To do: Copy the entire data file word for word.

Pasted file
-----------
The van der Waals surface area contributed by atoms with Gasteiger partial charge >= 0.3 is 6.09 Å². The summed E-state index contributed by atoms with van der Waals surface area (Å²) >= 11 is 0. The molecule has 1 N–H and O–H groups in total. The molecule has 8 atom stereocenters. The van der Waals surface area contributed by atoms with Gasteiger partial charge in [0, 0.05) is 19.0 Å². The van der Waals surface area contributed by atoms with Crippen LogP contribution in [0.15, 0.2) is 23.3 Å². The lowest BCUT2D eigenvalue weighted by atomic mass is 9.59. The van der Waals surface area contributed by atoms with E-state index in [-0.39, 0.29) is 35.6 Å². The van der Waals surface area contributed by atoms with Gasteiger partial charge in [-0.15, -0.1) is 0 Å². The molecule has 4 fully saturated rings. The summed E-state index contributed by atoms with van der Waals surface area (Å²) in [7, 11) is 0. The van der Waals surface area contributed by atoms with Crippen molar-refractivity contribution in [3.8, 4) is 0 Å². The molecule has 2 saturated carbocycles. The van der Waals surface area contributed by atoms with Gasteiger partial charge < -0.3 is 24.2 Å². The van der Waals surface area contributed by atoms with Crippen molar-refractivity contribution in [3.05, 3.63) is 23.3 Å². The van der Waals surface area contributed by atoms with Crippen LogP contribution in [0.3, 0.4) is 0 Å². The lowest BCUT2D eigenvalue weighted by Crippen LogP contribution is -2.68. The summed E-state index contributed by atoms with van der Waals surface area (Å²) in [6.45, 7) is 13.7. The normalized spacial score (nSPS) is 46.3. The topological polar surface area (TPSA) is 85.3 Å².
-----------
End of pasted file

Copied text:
The van der Waals surface area contributed by atoms with Gasteiger partial charge >= 0.3 is 6.09 Å². The summed E-state index contributed by atoms with van der Waals surface area (Å²) >= 11 is 0. The molecule has 1 N–H and O–H groups in total. The molecule has 8 atom stereocenters. The van der Waals surface area contributed by atoms with Gasteiger partial charge in [0, 0.05) is 19.0 Å². The van der Waals surface area contributed by atoms with Crippen LogP contribution in [0.15, 0.2) is 23.3 Å². The lowest BCUT2D eigenvalue weighted by atomic mass is 9.59. The van der Waals surface area contributed by atoms with E-state index in [-0.39, 0.29) is 35.6 Å². The van der Waals surface area contributed by atoms with Gasteiger partial charge in [-0.15, -0.1) is 0 Å². The molecule has 4 fully saturated rings. The summed E-state index contributed by atoms with van der Waals surface area (Å²) in [7, 11) is 0. The van der Waals surface area contributed by atoms with Crippen molar-refractivity contribution in [3.8, 4) is 0 Å². The molecule has 2 saturated carbocycles. The van der Waals surface area contributed by atoms with Gasteiger partial charge < -0.3 is 24.2 Å². The van der Waals surface area contributed by atoms with Crippen molar-refractivity contribution in [3.05, 3.63) is 23.3 Å². The van der Waals surface area contributed by atoms with Crippen LogP contribution in [0.3, 0.4) is 0 Å². The lowest BCUT2D eigenvalue weighted by Crippen LogP contribution is -2.68. The summed E-state index contributed by atoms with van der Waals surface area (Å²) in [6.45, 7) is 13.7. The normalized spacial score (nSPS) is 46.3. The topological polar surface area (TPSA) is 85.3 Å².